School of Population Health


Welcome to INFORMAS

informas logo

 

INFORMAS is holding a satellite meeting in Buenos Aires adjacent to the ICN conference

Image of Food-EPI

 

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OPPORTUNITY TO GET INVOLVED!

If you are interested in measuring local food environments in your country and if you would like to join the INFORMAS network, please contact us.

Being part of the INFORMAS network will give you access to our protocols, data collection methods, data and results as well as support from our core group and module leaders. If you are interested in joining, we'd love to hear from you!

 

INFORMAS (International Network for Food and Obesity / non-communicable Diseases Research, Monitoring and Action Support) is a global network of public-interest organisations and researchers that aims to monitor, benchmark and support public and private sector actions to create healthy food environments and reduce obesity and non-communicable diseases (NCDs) and their related inequalities.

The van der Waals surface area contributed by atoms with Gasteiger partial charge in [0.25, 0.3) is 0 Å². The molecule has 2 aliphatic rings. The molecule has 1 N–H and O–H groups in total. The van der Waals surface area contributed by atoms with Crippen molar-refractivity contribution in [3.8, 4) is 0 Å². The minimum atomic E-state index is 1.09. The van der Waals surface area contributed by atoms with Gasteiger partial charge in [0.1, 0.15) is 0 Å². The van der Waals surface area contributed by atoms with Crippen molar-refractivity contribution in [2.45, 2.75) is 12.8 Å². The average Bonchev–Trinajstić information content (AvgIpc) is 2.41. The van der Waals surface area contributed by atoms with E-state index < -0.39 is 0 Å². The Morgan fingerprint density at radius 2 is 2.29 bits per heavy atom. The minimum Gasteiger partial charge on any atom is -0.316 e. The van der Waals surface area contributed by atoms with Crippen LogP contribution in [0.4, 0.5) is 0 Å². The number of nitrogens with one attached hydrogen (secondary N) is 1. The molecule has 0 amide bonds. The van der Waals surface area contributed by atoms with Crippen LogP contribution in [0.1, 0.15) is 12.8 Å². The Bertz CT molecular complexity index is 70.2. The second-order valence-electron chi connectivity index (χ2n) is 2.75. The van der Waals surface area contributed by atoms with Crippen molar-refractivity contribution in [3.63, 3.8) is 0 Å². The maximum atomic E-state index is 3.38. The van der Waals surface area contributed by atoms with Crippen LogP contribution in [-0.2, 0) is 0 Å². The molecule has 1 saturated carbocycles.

INFORMAS is supports the WHO's Global Action Plan for the Prevention and Control of Non-Communicable Diseases (2013-2020) and the World Cancer Research Fund International NOURISHING framework.

 

The INFORMAS framework consists of 10 modules - click on a module below to learn more...

 

Image and link to public sector module
Image with link to food promotion module
Image with link to food trade and investment module
Image with link to the private sector module
Image with link to food provision module
Image with link to population diet module
Image with link to food composition module
Image with link to food retail module
Image and link to food labelling module
Image with link to food prices module

Latest news


  • New tool supports healthy food in schools
    24 February 2016
    A new online tool will be launched next month to enable schools to self-review the healthiness of the food and beverages they have available and support them in improving their food environments where needed.
  • Too much food driving obesity epidemic
    16 February 2016
    Too much energy-dense food is driving the obesity epidemic in high income countries like New Zealand, say the authors of a new global study.